By early August, [2008] when the details of a new proposal endorsed by Secretary of State Condoleezza Rice began to leak out, it was clear that U.S. negotiators had given way, granting significant concessions to the Iraqi side. According to Iraqi insiders, the new draft agreement called for U.S. troops to be completely withdrawn from Iraqi cities, where most of the fighting usually takes place, by the summer of 2009.

    All U.S. troops -- not just the "combat" troops usually mentioned when Democrats talk about withdrawal timelines in Iraq -- would have to be gone by the end of 2011.

    ... the U.S. would leave behind those 58 bases, including the five massive "enduring" bases into which the Bush administration has poured billions of dollars ...

    Symptomatic of the loosening U.S. grip on its Iraqi client government were the reactions of the two sides to the leaked provisions of the new version of the agreement. Secretary of State Rice declared it "acceptable" and explained uneasily that the timeline proposed was not the sort of fixed withdrawal date that the Bush administration had long adamantly rejected, but an "aspirational" "time horizon" that would depend on "conditions" in Iraq.

    Maliki, in all likelihood responding to the fervor of public protests to Rice's comments, immediately declared the agreement unacceptable unless the deadline for withdrawal was time-based and unconditional.

    In a well publicized speech to a gathering of tribal sheiks, Maliki] said that any agreement must be based on the principle that "no foreign soldier remains in Iraq after a specific deadline, not an open time frame." In further clarifying his remarks, a key aide told the Associated Press that "the last American soldiers must leave Iraq by the end of 2011, regardless of conditions at the time."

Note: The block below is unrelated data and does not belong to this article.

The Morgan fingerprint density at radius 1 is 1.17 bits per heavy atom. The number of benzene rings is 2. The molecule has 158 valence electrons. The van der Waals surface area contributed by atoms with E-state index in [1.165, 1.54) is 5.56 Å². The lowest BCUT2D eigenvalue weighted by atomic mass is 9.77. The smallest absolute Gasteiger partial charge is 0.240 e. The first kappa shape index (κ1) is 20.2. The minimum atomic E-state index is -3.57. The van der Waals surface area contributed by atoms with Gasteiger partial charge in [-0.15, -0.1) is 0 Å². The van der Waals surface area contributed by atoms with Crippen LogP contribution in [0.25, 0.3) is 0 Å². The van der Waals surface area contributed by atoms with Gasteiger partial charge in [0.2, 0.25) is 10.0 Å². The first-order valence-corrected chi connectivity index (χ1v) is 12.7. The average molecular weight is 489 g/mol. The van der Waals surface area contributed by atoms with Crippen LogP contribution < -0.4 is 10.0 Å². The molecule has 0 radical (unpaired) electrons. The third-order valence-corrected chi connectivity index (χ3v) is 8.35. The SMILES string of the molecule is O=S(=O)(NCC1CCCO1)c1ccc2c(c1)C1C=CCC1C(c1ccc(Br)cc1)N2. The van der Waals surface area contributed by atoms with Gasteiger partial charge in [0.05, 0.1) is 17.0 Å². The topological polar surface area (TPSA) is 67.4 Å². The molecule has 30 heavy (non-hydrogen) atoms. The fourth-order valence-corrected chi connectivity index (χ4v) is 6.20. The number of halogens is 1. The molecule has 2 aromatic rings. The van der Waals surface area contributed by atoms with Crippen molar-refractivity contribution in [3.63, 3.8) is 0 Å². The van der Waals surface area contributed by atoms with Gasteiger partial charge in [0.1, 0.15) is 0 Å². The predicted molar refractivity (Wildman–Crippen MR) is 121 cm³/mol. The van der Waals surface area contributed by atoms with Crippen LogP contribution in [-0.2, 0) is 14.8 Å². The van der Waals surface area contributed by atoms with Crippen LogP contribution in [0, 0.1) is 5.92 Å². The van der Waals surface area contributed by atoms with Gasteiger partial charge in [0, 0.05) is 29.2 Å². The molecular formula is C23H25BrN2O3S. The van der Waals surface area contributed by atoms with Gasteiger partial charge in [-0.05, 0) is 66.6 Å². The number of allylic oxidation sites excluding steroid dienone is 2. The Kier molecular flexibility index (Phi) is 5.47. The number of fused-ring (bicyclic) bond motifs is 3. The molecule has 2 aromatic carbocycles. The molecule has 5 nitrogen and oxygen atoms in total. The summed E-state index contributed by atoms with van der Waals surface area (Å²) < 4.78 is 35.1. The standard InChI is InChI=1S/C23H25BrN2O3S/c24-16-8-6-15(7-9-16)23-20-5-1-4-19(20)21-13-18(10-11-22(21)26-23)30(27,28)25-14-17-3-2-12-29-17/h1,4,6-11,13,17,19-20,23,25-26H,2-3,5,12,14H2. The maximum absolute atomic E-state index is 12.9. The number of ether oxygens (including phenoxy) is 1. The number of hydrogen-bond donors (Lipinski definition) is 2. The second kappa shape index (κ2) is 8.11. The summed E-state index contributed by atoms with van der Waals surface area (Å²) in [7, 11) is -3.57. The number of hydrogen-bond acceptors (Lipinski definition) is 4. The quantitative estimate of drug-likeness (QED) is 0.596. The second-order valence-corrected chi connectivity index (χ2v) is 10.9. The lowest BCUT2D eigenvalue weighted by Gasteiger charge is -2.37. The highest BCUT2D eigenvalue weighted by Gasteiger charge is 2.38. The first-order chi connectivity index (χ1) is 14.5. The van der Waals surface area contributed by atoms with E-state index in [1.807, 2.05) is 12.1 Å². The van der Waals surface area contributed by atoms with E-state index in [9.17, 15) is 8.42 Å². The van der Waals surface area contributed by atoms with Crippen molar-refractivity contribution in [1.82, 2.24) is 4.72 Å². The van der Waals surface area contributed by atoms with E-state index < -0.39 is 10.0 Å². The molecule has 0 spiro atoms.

The latest reports suggest that a further round of secret negotiations had restored some U.S. demands, including full immunity for American soldiers (but not mercenary fighters), and application of the withdrawal deadline to combat troops only. Such concessions by Maliki, however, appeared certain to trigger another round of protest and resistance in the streets and in the Iraqi Parliament.

    Whatever their outcome, the still-unfinished negotiations point to something quite new in the relationship between the two governments. Until recently, the Iraqi leadership faithfully sought to enact whatever policies the Bush administration favored (though its capacity to implement them was always in question). With the proposed SOFA, this posture disappeared, replaced by a clear antagonism to Washington's desires ...

    The Re-emergence of Oil Nationalism

    Nothing better highlights this transformation than oil policy. From the beginning of its occupation of Iraq, the Bush administration sought to quadruple Iraqi oil production by delivering control of the industry to the major international oil companies.

    Once given free rein to act on their own discretion, Washington policymakers believed that the oil majors would invest vast sums in modernizing existing fields, activate undeveloped reserves using the most advanced technology available, and discover major new fields utilizing state-of-the-art exploration and extraction methods.